President Biden’s proposed cabinet would be the most diverse in U.S. history, comprising more women and people of color than any former president’s cabinet. If the Senate confirms Biden’s picks, more than half of his 25-member cabinet will be nonwhite – including his pick for secretary of the Department of Health and Human Services Xavier Becerra. The California attorney general would become the nation’s first Latino to hold the position.
The historical significance of this level of diversity in the U.S. administration is clear. But what could this mean for higher education, and more specifically, for the School of Health and Human Sciences (HHS) at UNC Greensboro?
For example, there has been an increase in the number of black women who have been promoted to the c-suite in broadcast television and serve in lead anchor roles within the past year, Dixon said. This shift in diversity has challenged white supremacy and patriarchy. In response, corporations and organizations have decidedly bought into the idea of hiring black women for administrative roles.
“With this is a new trend in media and corporate America, I believe this will trickle down to higher education by creating space for Black, Indigenous, and People of Color (BIPOC), particularly black women, to serve in leadership roles,” Dixon said.
HHS has already begun to illustrate the impact of mainstream societal norms by selecting self-identified black women to serve in leadership roles at the School and University levels: Dixon additionally serves as the HHS Diversity, Equity and Inclusion Committee Chair and a member of the HHS Racial Equity Taskforce; Chancellor Franklin D. Gilliam, Jr., recently named Dr. Andrea Hunter, Professor of Human Development and Family Studies, the Chancellor’s Fellow for Campus Climate; Dr. Tanya Coakley, Professor of Social Work, is Faculty Fellow in the Office of the Provost for 2021; Dr. Erica Payton Foh, Assistant Professor of PHE, is the Center for Housing and Community Studies’ inaugural Faculty Research Fellow; Dr. Joi Bulls, AP Associate Professor of HDFS, was appointed the inaugural Minerva Academic Curriculum Faculty Fellow and tapped as HHS Associate Dean of Undergraduate Affairs; and Regina McCoy, AP Professor of PHE, was appointed Chair-Elect of the HHS Faculty Senate.
“It is important to note that opportunities for black women to serve in administrative roles is a progressive step toward parity, as we are often given leadership roles in service – rather than administrative roles with an equitable salary,” Dixon said. “Black women often have an inequitable service load compared to their white counterparts in higher education. This can impact mental and physical health.”
When it comes to public health, Dixon said, systemic change is crucial to one’s life expectancy.
Racism is a public health crisis and has resurfaced during the COVID-19 endemic. Inequitable medical practices and systemically racist policies have created disparate health outcomes, particularly for women of color, Dixon said.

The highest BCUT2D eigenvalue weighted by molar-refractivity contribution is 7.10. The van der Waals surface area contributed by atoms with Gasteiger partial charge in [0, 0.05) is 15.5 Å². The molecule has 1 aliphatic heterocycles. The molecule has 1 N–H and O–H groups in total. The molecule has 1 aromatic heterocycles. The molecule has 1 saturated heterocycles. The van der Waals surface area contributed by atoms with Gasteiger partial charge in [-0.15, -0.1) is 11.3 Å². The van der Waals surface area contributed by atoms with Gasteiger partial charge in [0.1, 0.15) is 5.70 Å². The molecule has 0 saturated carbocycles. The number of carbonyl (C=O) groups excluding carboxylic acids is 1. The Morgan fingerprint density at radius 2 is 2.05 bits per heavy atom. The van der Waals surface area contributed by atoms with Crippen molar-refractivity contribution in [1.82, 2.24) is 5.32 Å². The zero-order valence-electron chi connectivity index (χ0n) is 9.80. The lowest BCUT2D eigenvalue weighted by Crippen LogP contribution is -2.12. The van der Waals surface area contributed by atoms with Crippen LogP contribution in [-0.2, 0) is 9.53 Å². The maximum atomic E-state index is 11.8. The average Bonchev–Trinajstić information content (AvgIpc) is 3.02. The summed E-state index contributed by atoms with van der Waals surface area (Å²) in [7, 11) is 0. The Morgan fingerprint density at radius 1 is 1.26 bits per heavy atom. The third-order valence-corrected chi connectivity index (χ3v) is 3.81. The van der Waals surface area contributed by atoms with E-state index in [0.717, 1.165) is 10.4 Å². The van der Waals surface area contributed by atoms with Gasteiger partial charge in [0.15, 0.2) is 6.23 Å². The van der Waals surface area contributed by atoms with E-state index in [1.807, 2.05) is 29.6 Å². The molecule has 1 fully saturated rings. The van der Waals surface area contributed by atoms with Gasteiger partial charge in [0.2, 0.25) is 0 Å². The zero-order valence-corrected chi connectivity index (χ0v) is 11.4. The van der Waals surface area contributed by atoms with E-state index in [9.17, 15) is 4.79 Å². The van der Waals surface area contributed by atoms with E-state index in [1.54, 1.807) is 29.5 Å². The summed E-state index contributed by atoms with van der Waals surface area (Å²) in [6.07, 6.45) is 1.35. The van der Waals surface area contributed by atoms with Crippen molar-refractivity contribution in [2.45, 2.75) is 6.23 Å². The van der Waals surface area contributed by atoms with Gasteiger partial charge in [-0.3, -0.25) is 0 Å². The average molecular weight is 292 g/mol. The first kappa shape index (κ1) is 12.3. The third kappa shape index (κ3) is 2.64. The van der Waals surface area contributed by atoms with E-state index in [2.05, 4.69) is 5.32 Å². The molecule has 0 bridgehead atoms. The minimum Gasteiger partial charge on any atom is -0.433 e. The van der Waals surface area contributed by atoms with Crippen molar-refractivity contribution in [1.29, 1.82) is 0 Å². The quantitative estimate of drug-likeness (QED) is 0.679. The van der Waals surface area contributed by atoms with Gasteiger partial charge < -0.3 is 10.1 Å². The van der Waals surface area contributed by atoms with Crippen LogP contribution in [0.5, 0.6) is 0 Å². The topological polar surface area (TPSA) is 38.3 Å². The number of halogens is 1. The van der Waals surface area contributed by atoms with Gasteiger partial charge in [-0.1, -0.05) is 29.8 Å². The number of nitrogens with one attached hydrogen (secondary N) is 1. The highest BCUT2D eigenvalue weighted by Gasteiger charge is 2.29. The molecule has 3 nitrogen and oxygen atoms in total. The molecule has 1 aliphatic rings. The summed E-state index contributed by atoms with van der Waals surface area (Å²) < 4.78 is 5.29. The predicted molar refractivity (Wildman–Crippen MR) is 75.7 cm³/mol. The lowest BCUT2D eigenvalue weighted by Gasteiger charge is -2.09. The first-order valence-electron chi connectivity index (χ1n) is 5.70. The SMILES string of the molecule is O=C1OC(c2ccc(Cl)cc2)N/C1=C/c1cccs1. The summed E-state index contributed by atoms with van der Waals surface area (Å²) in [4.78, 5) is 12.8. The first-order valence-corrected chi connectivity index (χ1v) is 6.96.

“Although respectability politics may say otherwise, you simply cannot educate or assimilate your way out of systemic oppression. There is another confounding variable at work that is impacting highly educated and qualified black women – racism,” Dixon said.
Lack of access to opportunities for career advancement and wealth-building opportunities have a debilitating impact on health outcomes of black women, Dixon said. Specifically, in higher education, microaggressions, inequitable workloads, and systemic stressors increase stress levels, and create disparate health outcomes.
The Biden-Harris administration has undoubtedly affirmed the longstanding competency of black women in leadership, which could have positive rippling effects on the health outcomes and the economic wealth gap of black women, Dixon said.
“While most public health inequities are attributed to the broken healthcare system, environmental racism, and systemic-induced poverty impacting BIPOC communities, among other factors, simply affording opportunities of leadership with equitable compensation has a significant impact on the wealth-building capacity and life expectancy of black women, and their future offspring.”
But checking the diversity box is one thing. It is quite another to give these diverse candidates a true voice and an opportunity to shape policies. Biden’s administration will be expected to enact policies that lead to real change for communities of color.
How can this administration – and UNCG HHS – affirm that they are not just checking off the diversity boxes and ensure there is substantive change for communities of color? According to Dixon, a few ways that this administration can create accountability:
- Collaborate with local community and grassroots organizations who are experts in their respective fields to provide consultation on the most pressing issues impacting communities of color.
- Reinstate previous policies that were rolled back under the previous administration that disproportionately harmed communities of color (e.g., EPA policies)
- Create policies that address the root causes of inequities that are disproportionately impacting communities of color (e.g., student loan forgiveness, redlining, medical waste in BIPOC communities)
“Accountability and transparency are important when integrating and sustaining diversity, equity, and inclusion efforts,” Dixon said. “The Biden-Harris administration boldly instituted systemic changes in our nation’s highest office, which will set a new standard for equity in leadership in higher education.”